Q&A of the Day – Evidenced Voter Fraud From the 2022 Election Cycle
Each day I feature a listener question sent by one of these methods.
iHeartRadio: Use the Talkback feature – the microphone button on our station’s page in the iHeart app.
Today’s Entry: Today’s question was submitted via talkback, though the quality of the audio would have been hard to hear on-air. The question/request was for me to update/report verified voter fraud.
Bottom Line: It just so happened to be just about a year ago that I last updated verified voter fraud stemming from the 2020 election making this a good time to take a look at what’s happened with last year’s election cycle thus far as well. For those who may be new to my research into voter fraud, the Heritage Foundation maintains a voter fraud database in which they track and detail every successfully prosecuted case of voter fraud dating back to 1979. Since the onset of Heritage’s voter fraud database, we’ve seen the following:
- 1,432 successful prosecutions for voter fraud
- 1,235 criminal convictions
- Evidenced voter fraud having occurred in all 50 states
When it comes to voter fraud unfortunately narratives tend to blur the line with facts. Many on the left will suggest voter fraud’s not an issue. Many on the right suggest elections are fundamentally unfair because of the perceived pervasiveness of it. The truth lies in the middle. Every election cycle we have examples of people who not only committed voter fraud, but that are criminally convicted of having done so. On rare occasions we even see election results in select races overturned as a result of criminal behavior. The 2020 Presidential election cycle was of course an inflection point in this conversation for all of the known reasons. Here were my findings as of June 22nd of last year as to what was proven to have happened during the 2020 election cycle.
53 criminal convictions for voter fraud between January of 2020 and mid-June of last year – here's where they occurred:
- 14: California
- 5: Arizona
- 4: Florida, Pennsylvania, Texas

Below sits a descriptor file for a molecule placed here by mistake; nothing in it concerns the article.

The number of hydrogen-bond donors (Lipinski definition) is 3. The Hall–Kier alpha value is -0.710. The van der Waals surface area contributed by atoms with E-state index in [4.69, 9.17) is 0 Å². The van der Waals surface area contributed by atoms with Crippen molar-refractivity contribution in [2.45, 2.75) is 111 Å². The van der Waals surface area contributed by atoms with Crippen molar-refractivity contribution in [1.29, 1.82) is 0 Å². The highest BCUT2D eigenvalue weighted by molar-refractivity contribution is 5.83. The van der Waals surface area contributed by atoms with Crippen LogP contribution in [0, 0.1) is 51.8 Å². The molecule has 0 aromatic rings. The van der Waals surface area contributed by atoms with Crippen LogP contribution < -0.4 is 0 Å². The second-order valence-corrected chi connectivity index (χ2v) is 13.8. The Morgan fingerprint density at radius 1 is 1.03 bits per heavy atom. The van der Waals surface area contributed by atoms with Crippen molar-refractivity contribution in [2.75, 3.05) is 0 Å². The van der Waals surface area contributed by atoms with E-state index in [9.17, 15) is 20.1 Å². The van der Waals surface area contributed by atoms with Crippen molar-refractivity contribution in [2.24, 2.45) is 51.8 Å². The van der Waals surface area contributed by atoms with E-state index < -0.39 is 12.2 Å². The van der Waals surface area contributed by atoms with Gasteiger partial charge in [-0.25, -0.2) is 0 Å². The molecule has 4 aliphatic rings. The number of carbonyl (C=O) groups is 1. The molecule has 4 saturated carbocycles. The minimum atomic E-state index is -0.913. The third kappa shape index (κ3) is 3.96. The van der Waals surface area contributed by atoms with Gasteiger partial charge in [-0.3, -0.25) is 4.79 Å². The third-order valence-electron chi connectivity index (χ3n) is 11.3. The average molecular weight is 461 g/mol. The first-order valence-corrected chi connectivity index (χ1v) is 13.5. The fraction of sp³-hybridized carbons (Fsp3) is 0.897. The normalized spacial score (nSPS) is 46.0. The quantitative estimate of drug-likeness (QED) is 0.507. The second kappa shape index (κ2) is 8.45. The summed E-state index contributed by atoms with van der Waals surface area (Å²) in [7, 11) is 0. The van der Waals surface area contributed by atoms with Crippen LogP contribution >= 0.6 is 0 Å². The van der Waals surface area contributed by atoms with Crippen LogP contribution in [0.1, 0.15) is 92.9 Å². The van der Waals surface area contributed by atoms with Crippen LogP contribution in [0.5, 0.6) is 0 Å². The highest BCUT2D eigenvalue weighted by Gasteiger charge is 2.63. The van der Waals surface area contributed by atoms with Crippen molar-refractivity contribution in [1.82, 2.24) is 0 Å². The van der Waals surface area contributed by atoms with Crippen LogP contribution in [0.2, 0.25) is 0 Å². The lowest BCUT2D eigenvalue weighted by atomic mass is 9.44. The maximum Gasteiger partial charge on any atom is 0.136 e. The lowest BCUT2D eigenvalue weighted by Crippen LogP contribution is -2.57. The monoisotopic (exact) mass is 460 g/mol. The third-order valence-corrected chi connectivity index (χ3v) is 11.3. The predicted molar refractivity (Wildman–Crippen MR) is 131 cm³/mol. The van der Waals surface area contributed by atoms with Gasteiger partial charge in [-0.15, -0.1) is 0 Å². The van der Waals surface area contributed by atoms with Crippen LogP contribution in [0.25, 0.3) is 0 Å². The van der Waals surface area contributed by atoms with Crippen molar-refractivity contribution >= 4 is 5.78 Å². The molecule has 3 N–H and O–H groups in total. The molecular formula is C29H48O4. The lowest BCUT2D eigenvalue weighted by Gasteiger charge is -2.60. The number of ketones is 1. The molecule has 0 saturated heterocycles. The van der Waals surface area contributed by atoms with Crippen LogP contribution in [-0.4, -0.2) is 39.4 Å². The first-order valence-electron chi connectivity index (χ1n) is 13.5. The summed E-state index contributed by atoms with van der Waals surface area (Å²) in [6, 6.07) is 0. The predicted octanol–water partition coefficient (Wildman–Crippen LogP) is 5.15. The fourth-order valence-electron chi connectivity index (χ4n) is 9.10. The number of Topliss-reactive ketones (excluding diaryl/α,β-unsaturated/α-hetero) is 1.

- 3: Michigan, New Hampshire, West Virginia
- 2: Virginia, New Jersey, New Mexico
- 1: Colorado, Kansas, Mississippi, Nevada, Ohio, Louisiana, Wisconsin
That’s a total of 53 criminal convictions for voter fraud across 18 states. You’ll notice that far and away California led the way with evidenced voter fraud during the 2020 cycle. At the same time, you’ll notice a slew of swing states experienced evidenced voter fraud in that cycle, including Florida. Arizona, Florida, Pennsylvania, Texas, Michigan, New Hampshire, Wisconsin – were all key 2020 swing states. In fact, 11 of the 18 states with voter fraud convictions since 2020 were swing states. So yeah, voter fraud is real, and it is pervasive. It also typically takes awhile for these cases to be brought and successfully prosecuted. This is why it's important to focus on combating provable fraud as opposed to unproven speculation. This is also why Florida has continued to pass annual election integrity laws despite the previous two election cycles being the smoothest in Florida’s history.
As for what we’ve seen since the start of 2022 which encompasses the 2022 election cycle... 73 legally proven cases of voter fraud. That includes...
- Florida: 11
- Arizona, Wisconsin: 7
- Texas: 6
- Minnesota: 5
- California, North Carolina: 4
- Michigan, Pennsylvania: 3
- Idaho, Indiana, Louisiana, New York, Ohio: 2
- Colorado, Connecticut, Georgia, Rhode Island, Tennessee, West Virginia: 1
There’s your update. And isn’t it interesting that first, we’ve had significantly more proven instances of voter fraud in the past year and a half, then we’d had in the previous two years and also that Florida, despite our smooth recent election cycles, has led the way for criminal convictions for voter fraud. Of the twenty states where there have been criminal convictions for voter fraud since January of 2022, we see that traditional swing states in Florida, Arizona and Wisconsin have led the way for evidenced fraud. It’s also interesting that you so seldom hear about any of this in the news. Now notably, none of these instances rose to the level where election outcomes were impacted, however that did occur twice during the 2020 election cycle with local elections in Florida and Mississippi. As always there are two sides to stories and one side to facts. The fact of the matter is that voter fraud remains an ongoing, and at least by way of criminal convictions, growing problem in our society. At the same time, it still rarely rises to the level of impacting outcomes.